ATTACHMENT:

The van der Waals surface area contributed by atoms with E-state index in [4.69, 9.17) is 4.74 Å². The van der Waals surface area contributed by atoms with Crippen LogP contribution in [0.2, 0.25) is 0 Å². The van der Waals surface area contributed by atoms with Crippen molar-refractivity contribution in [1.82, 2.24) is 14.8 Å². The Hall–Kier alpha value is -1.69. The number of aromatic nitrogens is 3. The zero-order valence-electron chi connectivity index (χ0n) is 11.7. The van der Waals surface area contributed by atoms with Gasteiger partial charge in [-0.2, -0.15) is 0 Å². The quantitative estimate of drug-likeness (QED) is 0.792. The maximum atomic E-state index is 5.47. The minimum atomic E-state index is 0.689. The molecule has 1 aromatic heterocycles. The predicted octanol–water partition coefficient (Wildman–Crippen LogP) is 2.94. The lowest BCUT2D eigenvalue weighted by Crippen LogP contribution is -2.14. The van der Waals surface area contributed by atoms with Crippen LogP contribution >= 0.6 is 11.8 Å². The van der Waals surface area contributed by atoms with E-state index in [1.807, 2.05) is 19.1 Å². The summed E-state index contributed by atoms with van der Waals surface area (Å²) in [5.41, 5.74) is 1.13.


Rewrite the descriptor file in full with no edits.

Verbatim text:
The van der Waals surface area contributed by atoms with E-state index in [4.69, 9.17) is 4.74 Å². The van der Waals surface area contributed by atoms with Crippen LogP contribution in [0.2, 0.25) is 0 Å². The van der Waals surface area contributed by atoms with Crippen molar-refractivity contribution in [1.82, 2.24) is 14.8 Å². The Hall–Kier alpha value is -1.69. The number of aromatic nitrogens is 3. The zero-order valence-electron chi connectivity index (χ0n) is 11.7. The van der Waals surface area contributed by atoms with Gasteiger partial charge in [-0.2, -0.15) is 0 Å². The quantitative estimate of drug-likeness (QED) is 0.792. The maximum atomic E-state index is 5.47. The minimum atomic E-state index is 0.689. The molecule has 1 aromatic heterocycles. The predicted octanol–water partition coefficient (Wildman–Crippen LogP) is 2.94. The lowest BCUT2D eigenvalue weighted by Crippen LogP contribution is -2.14. The van der Waals surface area contributed by atoms with Crippen LogP contribution >= 0.6 is 11.8 Å². The van der Waals surface area contributed by atoms with E-state index in [1.807, 2.05) is 19.1 Å². The summed E-state index contributed by atoms with van der Waals surface area (Å²) in [5.41, 5.74) is 1.13.